Why did you become a member of SLAS, and what have you found most beneficial from your membership?
Gribbon: I joined the Society of Biomolecular Screening (SBS), a predecessor of SLAS, back in 2000 just after starting my first job in the discovery group of a large pharmaceutical company. Looking back from the perspective of 2022, this era corresponds to what now seems like a period of furious activity in our field. Many of the findings of fundamental scientific and technical advances in laboratory automation, in-depth human genome sequencing and large-scale chemical syntheses were being applied (not always successfully) to search for ligands against every conceivable therapeutic target. The SBS meeting was the place where practically all of the key folks involved gathered to discuss what was working and what needed further improvement. For me it was an essential destination where I could ask experts direct questions and find out how our field was changing and also what this meant for me in terms of careers. This remains one of the key reasons for my continued involvement in the SLAS community.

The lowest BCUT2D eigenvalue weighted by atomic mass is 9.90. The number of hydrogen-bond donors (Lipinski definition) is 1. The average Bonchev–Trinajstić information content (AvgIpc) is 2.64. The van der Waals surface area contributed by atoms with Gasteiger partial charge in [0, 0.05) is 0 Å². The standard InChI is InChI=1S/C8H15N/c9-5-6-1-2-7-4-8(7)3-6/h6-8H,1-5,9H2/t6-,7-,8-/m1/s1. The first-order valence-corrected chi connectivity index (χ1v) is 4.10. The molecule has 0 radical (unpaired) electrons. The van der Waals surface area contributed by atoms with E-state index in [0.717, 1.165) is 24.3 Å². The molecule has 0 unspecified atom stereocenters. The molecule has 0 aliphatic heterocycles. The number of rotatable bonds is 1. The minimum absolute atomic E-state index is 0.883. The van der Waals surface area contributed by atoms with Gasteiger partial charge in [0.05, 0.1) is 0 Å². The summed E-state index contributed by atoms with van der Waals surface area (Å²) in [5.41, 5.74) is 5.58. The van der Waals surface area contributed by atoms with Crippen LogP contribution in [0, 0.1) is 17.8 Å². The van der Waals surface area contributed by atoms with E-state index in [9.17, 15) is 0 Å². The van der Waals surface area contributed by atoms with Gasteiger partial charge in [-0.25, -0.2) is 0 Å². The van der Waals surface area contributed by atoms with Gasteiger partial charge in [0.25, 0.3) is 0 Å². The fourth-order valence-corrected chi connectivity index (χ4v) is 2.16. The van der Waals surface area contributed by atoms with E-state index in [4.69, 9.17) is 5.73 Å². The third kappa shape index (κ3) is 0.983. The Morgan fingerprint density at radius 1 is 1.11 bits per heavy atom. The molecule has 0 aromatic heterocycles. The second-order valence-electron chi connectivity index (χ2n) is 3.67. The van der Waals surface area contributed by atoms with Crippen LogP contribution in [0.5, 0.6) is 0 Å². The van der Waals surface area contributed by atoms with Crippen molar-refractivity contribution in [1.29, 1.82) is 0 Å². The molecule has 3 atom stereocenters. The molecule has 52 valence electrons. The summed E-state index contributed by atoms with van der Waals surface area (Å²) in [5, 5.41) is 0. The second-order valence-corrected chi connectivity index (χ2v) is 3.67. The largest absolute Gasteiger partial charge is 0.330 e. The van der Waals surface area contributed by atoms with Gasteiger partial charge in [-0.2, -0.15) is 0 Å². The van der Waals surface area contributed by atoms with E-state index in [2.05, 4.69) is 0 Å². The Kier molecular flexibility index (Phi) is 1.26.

Gurard-Levin: Soon after joining SAMDI Tech, I became a member to attend SLAS2017, admittedly, not fully aware of what opportunities lay ahead. I was impressed by the power of the Society to promote good science and unite researchers from different technical backgrounds and geographic locations. I immediately sought out volunteer opportunities and as a result, SLAS expanded my professional network and opened my eyes to new technologies, new scientific strategies and most importantly, new colleagues and friends.
Scalise: I became an SLAS member in 2014. Then, I was enrolled as an SLAS volunteer by one of the super-efficient and kind members of the Society. Besides the scientific and professional value, the Society is an alive and united community that helped my personal and professional growth.